In 1939, the U.S. Navy purchased a commercial dry dock facility at Hunters Point in San Francisco Bay. From 1941 to 1974 it was an active naval base, where the Navy built, repaired, and maintained the Pacific surface and submarine fleet. Civilian employees and base personnel routinely ripped out and reworked the machinery of hundreds of ships, including many boilers, steam pipes, and turbines covered with asbestos insulation. During World War II alone, 600 warships were overhauled or had battle damage repaired at Hunters Point Naval Shipyard.
In 1946, the Navy conducted atomic tests at Bikini Atoll. After the tests were completed, both the ships used as targets and those that watched from a distance were found to be contaminated with radioactive material. The most heavily contaminated ships were sunk at Kwajalein Atoll. Other ships were brought to Hunters Point Naval Shipyard for decontamination. The Navy sandblasted the ships clean. Most of the waste grit was disposed of at sea, but some blew into the bay.
To study nuclear radiation more fully, the Navy established the Naval Radiological Defense Laboratory at Hunters Point. The NRDL conducted radiation and fallout experiments from 1948 to 1969, studying such things as the properties of fallout and its effect on animals. More radiation was released on the site.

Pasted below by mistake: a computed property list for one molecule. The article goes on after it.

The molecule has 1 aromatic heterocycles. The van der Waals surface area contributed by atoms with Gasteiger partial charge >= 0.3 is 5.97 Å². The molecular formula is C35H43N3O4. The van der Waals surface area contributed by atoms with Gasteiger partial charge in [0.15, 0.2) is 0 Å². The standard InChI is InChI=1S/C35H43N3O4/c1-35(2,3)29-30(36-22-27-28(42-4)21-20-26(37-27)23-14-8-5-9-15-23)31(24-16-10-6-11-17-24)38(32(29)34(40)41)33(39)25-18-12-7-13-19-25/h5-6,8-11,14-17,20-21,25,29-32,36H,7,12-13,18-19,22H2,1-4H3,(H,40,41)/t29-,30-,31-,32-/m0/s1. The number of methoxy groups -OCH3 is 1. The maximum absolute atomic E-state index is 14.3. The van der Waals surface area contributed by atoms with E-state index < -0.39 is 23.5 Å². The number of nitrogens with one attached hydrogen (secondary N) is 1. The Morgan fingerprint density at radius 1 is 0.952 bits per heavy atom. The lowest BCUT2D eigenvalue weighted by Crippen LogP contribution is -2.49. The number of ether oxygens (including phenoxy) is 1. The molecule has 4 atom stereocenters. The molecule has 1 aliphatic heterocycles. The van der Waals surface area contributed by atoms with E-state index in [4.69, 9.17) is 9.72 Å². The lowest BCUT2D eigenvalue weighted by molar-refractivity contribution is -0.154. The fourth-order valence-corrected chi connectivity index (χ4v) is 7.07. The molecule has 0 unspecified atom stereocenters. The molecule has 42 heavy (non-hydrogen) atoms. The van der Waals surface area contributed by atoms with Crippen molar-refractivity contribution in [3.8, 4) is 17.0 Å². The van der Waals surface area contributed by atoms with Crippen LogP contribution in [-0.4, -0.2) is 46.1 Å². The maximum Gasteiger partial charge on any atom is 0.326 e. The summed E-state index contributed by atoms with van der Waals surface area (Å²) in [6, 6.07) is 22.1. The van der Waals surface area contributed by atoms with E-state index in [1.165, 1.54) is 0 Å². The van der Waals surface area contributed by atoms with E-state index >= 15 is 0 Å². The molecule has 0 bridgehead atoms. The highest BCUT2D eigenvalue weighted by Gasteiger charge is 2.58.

The base was closed in 1974 and leased to a machine shop. But the company used Hunters Point as a disposal ground, dumping all sorts of hazardous waste on the property.
Hunters Point is now one of the most heavily polluted areas in the nation and has been designated a Superfund site. It’s been contaminated with many different industrial wastes, including sandblast grit, paints, solvents, fuels and oils, acids, bases, metals, PCBs, and asbestos. Some of these wastes are leaking into the San Francisco Bay. In a 1994 lawsuit, Hunters Point was charged with 19,000 counts of violating the Clean Water Act, based on the Navy’s own reports to the EPA.
Cleanup of the site has begun. One lab took more than 2,000 samples of materials on the former base to identify those that contain asbestos. In 1990, 226,000 square feet of asbestos-containing debris was removed and hauled off-site for disposal.
There have been many mesothelioma lawsuits filed for workers exposed at Hunters Point. In April 2002, a US Navy Veteran who worked as an electrician and was dying of mesothelioma (A rare form of asbestos cancer) was awarded $33.7 million for working around Foster Wheeler boilers lined with asbestos. In July 2002, a civilian electrician, also with meso, was awarded $4.2 million for exposure from Union Carbide’s “Bakelite” electrical switches.